It’s hard to imagine that what Bode Miller demands out of a ski is applicable to mere mortals, but that’s part of what made Peak so intriguing at this year’s SKI Test. All of the new brand’s offerings utilize its signature KeyHole Technology, an oval-shaped cutaway that creates a stiffness inflection point to allow the ski to feel forgiving at the entry of the turn as well as powerful while edging, blending power and accessibility for a variety of skiers. The Peak 110 has less metal than the rest of its siblings, with a lively poplar-and-paulownia core and polyurethane stringers that keep the ski a little lighter and more playful than the narrower models and quiet in choppy snow and on firm slopes. As a result, it scored high in Crud Performance and Stability at Speed. “Super stable underfoot, and I could trust it to bust up anything in front of me,” said Outside’s associate gear director, Jenny Wiegand. “I was skiing faster than I normally would because of the fresh snow, and this ski definitely rewarded that.”Section divider
No. 7: K2 Mindbender 116C W (Unisex)
Overall score: 7.68/10
Lengths (cm): 163, 170, 177
Dimensions (mm): 143-116-132
Radius (m): 18 (170)
Weight (per ski in grams): 1,985 (170)
Pros: Flotation, Crud Performance
Cons: Quickness, Versatility
Lively and ready for a good time, K2’s Mindbender 116C W is a ski that seriously ups the fun factor on deep days. This model saw a redesign for 2023-24, including a slightly wider shape, new construction, and updated sizing. The aspen veneer core created a smooth and consistent flex throughout the ski, while the brand’s Spectral Braid technology boosted stiffness and power without the use of metal. “Fun and capable, like an old pair of sneakers that fit perfectly,” declared Beekman, who stands 5-foot-4. “It’s just there for you without you having to think too much about it.” While the Mindbender 116C W surfed effortlessly through soft snow and bulldozed crud, a few testers felt it struggled a bit while navigating gladed terrain, resulting in a slightly lower score in the Quickness/Maneuverability department. Our crew gave a unanimous thumbs-up for Flotation and Crud Performance, agreeing that this offering would be high on their list of skis to reach for when the skies open up and fresh powder awaits.Section divider
No. 8: Armada ARW VJJ 116 UL
Overall score: 7.44/10
Lengths (cm): 165, 175, 185
Dimensions (mm): 139-116-135
Radius (m): 17 (175)
Weight (per ski in grams): 1,725 (175)
Pros: Flotation, Playfulness
Cons: Crud Performance, Stability at Speed
The ARW VJJ 116 UL is the crown jewel of lightweight powder skis, a friendly model that proves you don’t always have to work harder to have more fun. For full-on dump days, testers raved about its Flotation and Playfulness; it’s a smeary, surfy ski that pivots on a dime and encourages a creative mindset while exploring new terrain. “It floats beautifully and effortlessly in deep snow and was easy to maneuver through the trees,” shared Boston, Massachusetts-based tester Avery Pesce. “This is a super-approachable ski even for an intermediate looking to test their skills in some deep fresh snow.” In chop and firm conditions, reviewers were not impressed by the ARW VJJ 116 UL’s performance, deeming this offering far less versatile than some of the meatier pow skis in the group, but if deep snow is in the forecast and you’re looking for an option that will automatically put a smile on your face, there’s no question that this is the one.Section divider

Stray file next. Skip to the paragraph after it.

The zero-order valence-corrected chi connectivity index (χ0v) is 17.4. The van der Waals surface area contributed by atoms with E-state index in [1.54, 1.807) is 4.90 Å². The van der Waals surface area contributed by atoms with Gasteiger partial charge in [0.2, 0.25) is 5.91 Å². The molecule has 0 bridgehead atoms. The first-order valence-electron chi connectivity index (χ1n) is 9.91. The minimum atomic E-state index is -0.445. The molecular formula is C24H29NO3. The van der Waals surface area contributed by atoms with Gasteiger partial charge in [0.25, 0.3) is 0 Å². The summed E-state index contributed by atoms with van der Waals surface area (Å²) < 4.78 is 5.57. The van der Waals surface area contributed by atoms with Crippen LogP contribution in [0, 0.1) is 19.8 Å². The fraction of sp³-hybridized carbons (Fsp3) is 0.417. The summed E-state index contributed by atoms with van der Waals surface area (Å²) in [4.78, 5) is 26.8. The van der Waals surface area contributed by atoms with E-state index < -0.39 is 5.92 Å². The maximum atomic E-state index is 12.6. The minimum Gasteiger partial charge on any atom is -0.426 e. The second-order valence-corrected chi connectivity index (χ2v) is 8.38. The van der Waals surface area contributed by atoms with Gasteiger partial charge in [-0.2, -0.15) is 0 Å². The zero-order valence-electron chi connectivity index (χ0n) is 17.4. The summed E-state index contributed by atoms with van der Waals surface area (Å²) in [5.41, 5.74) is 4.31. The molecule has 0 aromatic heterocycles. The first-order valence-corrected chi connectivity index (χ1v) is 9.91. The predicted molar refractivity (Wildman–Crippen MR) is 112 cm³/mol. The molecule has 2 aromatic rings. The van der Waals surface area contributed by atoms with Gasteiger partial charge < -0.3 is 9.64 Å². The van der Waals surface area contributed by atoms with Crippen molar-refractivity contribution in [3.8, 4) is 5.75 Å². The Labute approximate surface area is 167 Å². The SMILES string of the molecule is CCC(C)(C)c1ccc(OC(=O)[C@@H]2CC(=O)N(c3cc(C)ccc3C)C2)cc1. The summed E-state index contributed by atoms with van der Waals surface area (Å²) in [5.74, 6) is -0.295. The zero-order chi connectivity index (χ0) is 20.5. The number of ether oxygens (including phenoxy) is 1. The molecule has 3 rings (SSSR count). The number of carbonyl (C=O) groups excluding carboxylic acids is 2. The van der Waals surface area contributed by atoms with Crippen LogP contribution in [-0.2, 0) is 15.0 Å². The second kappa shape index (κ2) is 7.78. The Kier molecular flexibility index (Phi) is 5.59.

Frequently Asked Questions
What are the best powder skis for women?
- Salomon QST Blank (Unisex)
- Völkl Blaze 114 (Unisex)
- Line Pandora 110
- Blizzard Sheeva 11
- RMU North Shore 114 (Unisex)
- Peak 110 by Bode (Unisex)
- K2 Mindbender 116C W (Unisex)
- Armada ARW VJJ 116 UL
What are powder skis?
Generally speaking, powder skis (or deep snow skis) are fat. They tend to have 110mm-plus waist widths, generous rocker profiles, and very large turn radii. While they float like a dream in soft snow, many powder skis can perform well in choppy snow as well, and a very special few—most notably the Nordica Enforcer 110—can actually hold an edge quite well on groomed terrain. For the most part, however, these skis are rarely defined as one-ski quiver options and are instead used only when conditions warrant, e.g. powder days.
Who are powder skis for?
Any ski wider than 105mm underfoot is best suited to a skier who gets to ski soft and deep snow more often than not. These wide skis are typically made of lighter materials, feature less metal in the core, and less effective edge, meaning they are not the best tools to handle hard snow, groomers, or bumps. Big boards will enhance any real powder day, but may feel cumbersome in anything less than five inches of fresh snow.
What length powder ski should I buy?
Because of the increased amount of rocker built into most powder skis, it’s suitable to have longer skis for deep snow to increase the amount of usable edge on hard and variable snow. Shorter powder skis will likely float and feel more nimble than longer versions, but can also sometimes feel like riding a pogo stick due to the increased floppiness that is caused by generous rocker in the tip and tails. Learn more about rocker profile and how it affects performance.
How wide is too wide for a resort ski?
Skilled skiers will be able to manage a wide ski (100mm-plus) in most conditions and will still be able to make these skis carve. But intermediate skiers still working on their skills may find wide all-mountain skis to be more work in the types of conditions you are likely to encounter at the resort. Learn more here.
What’s the difference between men’s and women’s skis?
In truth, most skis are unisex and not gender-specific. Many brands produce the ski with the exact same construction technologies for both genders, but often create two different top sheets to appeal to men vs. women. A handful of brands are making truly women’s-specific skis, where the ski takes a woman’s physique into account when building the ski. Men and women can ski on the same ski but may want to choose different lengths depending on their height and their skiing ability.